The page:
After political pressure over air pollution that shut down the capital for multiple days in the month of December, Iranian President Hassan Rouhani announced short-term measures to combat smog.
At a Cabinet meeting Dec. 30, Rouhani said that air pollution impacts Iran every year and short-term solutions will not completely end the problem. However, due to the fact the impact of pollution has been more tangible in recent days, short-term measures are necessary in order for people to sense that there is progress on the issue.
Severe air pollution in Tehran has caused schools and government buildings to close a number of times since Dec. 19. The Air Quality Index has read as high as 162, whereas according to the World Health Organization the recommended level is zero to 50.
Mohammad Rastegari, deputy head of Iran’s Environmental Protection Organization for Monitoring and Supervision, said Dec. 29 that Tehran’s air was “unhealthy for all individuals.” Typically during heavy smog days Iranian officials recommend that children, the elderly and the ill stay indoors.
The president did not offer specifics of the measures that will be taken immediately, but he did call for alternative plans for tall buildings that trap the flow of air; for stricter supervision of government cars and public transportation vehicles that cause large amounts of pollution; for motorcycles to be grounded during high days of pollution; and for people to lower the temperature of their heaters a few degrees on cold days. While Rouhani did not address this, there have been websites designed to encourage and connect people who wish to carpool.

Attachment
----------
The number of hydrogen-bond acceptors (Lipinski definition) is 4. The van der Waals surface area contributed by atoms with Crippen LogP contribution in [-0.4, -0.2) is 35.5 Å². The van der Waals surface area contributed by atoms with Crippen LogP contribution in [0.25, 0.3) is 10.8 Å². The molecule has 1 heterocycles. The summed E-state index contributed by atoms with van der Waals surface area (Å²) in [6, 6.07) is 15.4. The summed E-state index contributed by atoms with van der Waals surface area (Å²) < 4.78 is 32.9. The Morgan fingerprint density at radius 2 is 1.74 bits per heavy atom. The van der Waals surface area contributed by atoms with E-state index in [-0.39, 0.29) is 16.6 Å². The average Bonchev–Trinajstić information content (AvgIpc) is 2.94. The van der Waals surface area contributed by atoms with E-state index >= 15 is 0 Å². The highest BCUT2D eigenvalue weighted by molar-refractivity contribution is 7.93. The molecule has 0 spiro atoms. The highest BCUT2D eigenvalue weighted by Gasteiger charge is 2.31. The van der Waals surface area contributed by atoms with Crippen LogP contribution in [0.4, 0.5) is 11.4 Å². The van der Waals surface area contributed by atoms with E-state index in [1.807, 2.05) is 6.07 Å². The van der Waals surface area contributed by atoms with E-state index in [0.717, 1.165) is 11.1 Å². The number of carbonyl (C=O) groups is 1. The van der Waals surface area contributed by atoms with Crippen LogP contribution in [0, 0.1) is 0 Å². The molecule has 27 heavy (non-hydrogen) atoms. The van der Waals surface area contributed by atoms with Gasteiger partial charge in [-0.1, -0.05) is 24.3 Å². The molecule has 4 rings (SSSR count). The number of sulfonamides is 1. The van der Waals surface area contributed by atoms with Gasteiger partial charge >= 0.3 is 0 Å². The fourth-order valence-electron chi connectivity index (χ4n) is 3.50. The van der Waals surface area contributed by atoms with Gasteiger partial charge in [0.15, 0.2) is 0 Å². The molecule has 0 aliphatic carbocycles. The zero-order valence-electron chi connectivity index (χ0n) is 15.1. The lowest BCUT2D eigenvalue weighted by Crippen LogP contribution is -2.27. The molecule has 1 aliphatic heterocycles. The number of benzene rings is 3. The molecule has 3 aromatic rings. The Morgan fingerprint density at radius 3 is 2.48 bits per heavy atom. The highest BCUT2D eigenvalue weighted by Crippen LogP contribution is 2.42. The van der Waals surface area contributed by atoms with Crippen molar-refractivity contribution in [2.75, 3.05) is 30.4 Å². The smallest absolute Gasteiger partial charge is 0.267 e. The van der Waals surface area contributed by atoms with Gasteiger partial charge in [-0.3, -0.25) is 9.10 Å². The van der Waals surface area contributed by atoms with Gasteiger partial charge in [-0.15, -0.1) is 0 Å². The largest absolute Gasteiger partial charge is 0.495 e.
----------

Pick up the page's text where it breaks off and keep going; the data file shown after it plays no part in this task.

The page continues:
Whether or not the short-term measures have any impact, Rouhani has been facing increasing political pressure over the air pollution to hit Tehran. Mohammad Asghari, an environmental expert, told Jam-e Jam that if immediate measures are not taken, then current pollution levels will remain into the beginning of January.
On Dec. 28, 107 Iranian MPs warned Rouhani to “save the lives of the people against the air pollution.” Mehdi Chamran, chairman of Tehran's city council, said that 150 to 170 people a day have died prematurely as a result of air pollution.
Tehran Mayor Mohammad Bagher Ghalibaf said Dec. 30 that air pollution is the most fundamental challenge facing Tehran because it impacts the lives of all citizens. He criticized the Rouhani administration for having a reactive approach to air pollution, saying that the factors causing pollution must be put to an end.
According to Ghalibaf, automobiles cause 73-75% of the pollutants in the air. He said authorities know what is causing pollution and there are laws to confront it, but the problem is that officials do not implement the law. He blamed the administration for poor management in implementing the existing laws to confront air pollution, adding that he is “at the service of any official in the administration who wants to solve this problem.” Ghalibaf said that if no one wants to take responsibility for the air pollution, he is willing to accept responsibility.
Ghalibaf, who’s political ambitions to become president are no secret, said the air pollution crisis must not be politicized.